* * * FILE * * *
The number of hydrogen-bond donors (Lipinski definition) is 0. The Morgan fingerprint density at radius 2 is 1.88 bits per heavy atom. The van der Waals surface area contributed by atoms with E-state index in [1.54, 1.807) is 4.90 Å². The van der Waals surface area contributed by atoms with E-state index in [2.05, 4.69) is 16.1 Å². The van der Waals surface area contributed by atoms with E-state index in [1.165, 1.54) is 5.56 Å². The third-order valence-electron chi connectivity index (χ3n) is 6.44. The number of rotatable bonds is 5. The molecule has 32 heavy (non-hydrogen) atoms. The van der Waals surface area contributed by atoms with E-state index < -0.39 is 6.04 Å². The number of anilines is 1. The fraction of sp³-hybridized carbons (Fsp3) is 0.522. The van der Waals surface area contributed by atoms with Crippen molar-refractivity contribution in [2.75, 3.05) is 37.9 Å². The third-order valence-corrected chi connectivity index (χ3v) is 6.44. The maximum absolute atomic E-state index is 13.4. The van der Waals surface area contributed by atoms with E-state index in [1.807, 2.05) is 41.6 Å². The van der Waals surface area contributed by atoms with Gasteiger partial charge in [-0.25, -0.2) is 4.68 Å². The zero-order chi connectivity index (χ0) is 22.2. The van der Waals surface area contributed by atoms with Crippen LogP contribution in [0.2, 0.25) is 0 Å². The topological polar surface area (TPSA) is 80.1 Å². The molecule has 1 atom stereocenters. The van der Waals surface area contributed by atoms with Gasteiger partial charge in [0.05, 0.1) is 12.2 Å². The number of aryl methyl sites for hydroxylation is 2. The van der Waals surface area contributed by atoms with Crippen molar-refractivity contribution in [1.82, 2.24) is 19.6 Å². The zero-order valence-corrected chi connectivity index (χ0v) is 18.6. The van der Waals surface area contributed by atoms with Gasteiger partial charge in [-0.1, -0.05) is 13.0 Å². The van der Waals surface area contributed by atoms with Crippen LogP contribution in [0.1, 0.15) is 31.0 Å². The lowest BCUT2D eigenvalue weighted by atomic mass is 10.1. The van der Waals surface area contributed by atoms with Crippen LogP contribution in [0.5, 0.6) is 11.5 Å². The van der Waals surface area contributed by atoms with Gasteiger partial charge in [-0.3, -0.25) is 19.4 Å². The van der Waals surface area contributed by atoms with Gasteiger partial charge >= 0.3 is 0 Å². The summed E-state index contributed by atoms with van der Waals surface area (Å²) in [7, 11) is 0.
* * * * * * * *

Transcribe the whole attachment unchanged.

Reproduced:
The number of hydrogen-bond donors (Lipinski definition) is 0. The Morgan fingerprint density at radius 2 is 1.88 bits per heavy atom. The van der Waals surface area contributed by atoms with E-state index in [1.54, 1.807) is 4.90 Å². The van der Waals surface area contributed by atoms with E-state index in [2.05, 4.69) is 16.1 Å². The van der Waals surface area contributed by atoms with E-state index in [1.165, 1.54) is 5.56 Å². The third-order valence-electron chi connectivity index (χ3n) is 6.44. The number of rotatable bonds is 5. The molecule has 32 heavy (non-hydrogen) atoms. The van der Waals surface area contributed by atoms with E-state index < -0.39 is 6.04 Å². The number of anilines is 1. The fraction of sp³-hybridized carbons (Fsp3) is 0.522. The van der Waals surface area contributed by atoms with Crippen molar-refractivity contribution in [2.75, 3.05) is 37.9 Å². The third-order valence-corrected chi connectivity index (χ3v) is 6.44. The maximum absolute atomic E-state index is 13.4. The van der Waals surface area contributed by atoms with E-state index in [1.807, 2.05) is 41.6 Å². The van der Waals surface area contributed by atoms with Gasteiger partial charge in [-0.25, -0.2) is 4.68 Å². The zero-order chi connectivity index (χ0) is 22.2. The van der Waals surface area contributed by atoms with Crippen LogP contribution in [0.2, 0.25) is 0 Å². The topological polar surface area (TPSA) is 80.1 Å². The molecule has 1 atom stereocenters. The van der Waals surface area contributed by atoms with Gasteiger partial charge in [0.05, 0.1) is 12.2 Å². The number of aryl methyl sites for hydroxylation is 2. The van der Waals surface area contributed by atoms with Crippen molar-refractivity contribution in [1.82, 2.24) is 19.6 Å². The zero-order valence-corrected chi connectivity index (χ0v) is 18.6. The van der Waals surface area contributed by atoms with Gasteiger partial charge in [-0.1, -0.05) is 13.0 Å². The van der Waals surface area contributed by atoms with Crippen LogP contribution in [0.1, 0.15) is 31.0 Å². The lowest BCUT2D eigenvalue weighted by atomic mass is 10.1. The van der Waals surface area contributed by atoms with Crippen LogP contribution in [0.5, 0.6) is 11.5 Å². The van der Waals surface area contributed by atoms with Gasteiger partial charge in [-0.3, -0.25) is 19.4 Å². The van der Waals surface area contributed by atoms with Gasteiger partial charge >= 0.3 is 0 Å². The summed E-state index contributed by atoms with van der Waals surface area (Å²) in [7, 11) is 0.